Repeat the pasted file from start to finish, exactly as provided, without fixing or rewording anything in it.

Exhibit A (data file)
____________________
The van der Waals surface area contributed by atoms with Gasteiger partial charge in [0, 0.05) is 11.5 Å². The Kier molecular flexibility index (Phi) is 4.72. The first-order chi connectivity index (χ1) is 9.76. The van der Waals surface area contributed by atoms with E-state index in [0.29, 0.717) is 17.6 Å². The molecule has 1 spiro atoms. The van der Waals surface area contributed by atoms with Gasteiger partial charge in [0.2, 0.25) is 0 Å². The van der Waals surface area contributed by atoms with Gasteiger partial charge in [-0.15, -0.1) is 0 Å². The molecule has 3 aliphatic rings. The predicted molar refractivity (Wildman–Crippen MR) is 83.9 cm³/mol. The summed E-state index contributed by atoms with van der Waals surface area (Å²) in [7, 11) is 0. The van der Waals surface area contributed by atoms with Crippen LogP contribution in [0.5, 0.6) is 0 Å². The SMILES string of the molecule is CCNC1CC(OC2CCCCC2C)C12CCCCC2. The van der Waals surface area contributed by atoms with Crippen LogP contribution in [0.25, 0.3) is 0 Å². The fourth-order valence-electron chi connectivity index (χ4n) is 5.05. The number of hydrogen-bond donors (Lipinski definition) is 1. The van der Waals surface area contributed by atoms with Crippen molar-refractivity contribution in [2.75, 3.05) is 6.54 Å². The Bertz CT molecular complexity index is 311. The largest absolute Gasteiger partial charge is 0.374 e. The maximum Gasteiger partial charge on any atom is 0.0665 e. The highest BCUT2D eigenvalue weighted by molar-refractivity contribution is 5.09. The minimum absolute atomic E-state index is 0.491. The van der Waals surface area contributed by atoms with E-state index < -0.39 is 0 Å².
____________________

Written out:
The van der Waals surface area contributed by atoms with Gasteiger partial charge in [0, 0.05) is 11.5 Å². The Kier molecular flexibility index (Phi) is 4.72. The first-order chi connectivity index (χ1) is 9.76. The van der Waals surface area contributed by atoms with E-state index in [0.29, 0.717) is 17.6 Å². The molecule has 1 spiro atoms. The van der Waals surface area contributed by atoms with Gasteiger partial charge in [0.2, 0.25) is 0 Å². The van der Waals surface area contributed by atoms with Gasteiger partial charge in [-0.15, -0.1) is 0 Å². The molecule has 3 aliphatic rings. The predicted molar refractivity (Wildman–Crippen MR) is 83.9 cm³/mol. The summed E-state index contributed by atoms with van der Waals surface area (Å²) in [7, 11) is 0. The van der Waals surface area contributed by atoms with Crippen LogP contribution in [0.5, 0.6) is 0 Å². The SMILES string of the molecule is CCNC1CC(OC2CCCCC2C)C12CCCCC2. The van der Waals surface area contributed by atoms with Crippen LogP contribution in [0.25, 0.3) is 0 Å². The fourth-order valence-electron chi connectivity index (χ4n) is 5.05. The number of hydrogen-bond donors (Lipinski definition) is 1. The van der Waals surface area contributed by atoms with Crippen molar-refractivity contribution in [2.75, 3.05) is 6.54 Å². The Bertz CT molecular complexity index is 311. The largest absolute Gasteiger partial charge is 0.374 e. The maximum Gasteiger partial charge on any atom is 0.0665 e. The highest BCUT2D eigenvalue weighted by molar-refractivity contribution is 5.09. The minimum absolute atomic E-state index is 0.491. The van der Waals surface area contributed by atoms with E-state index < -0.39 is 0 Å².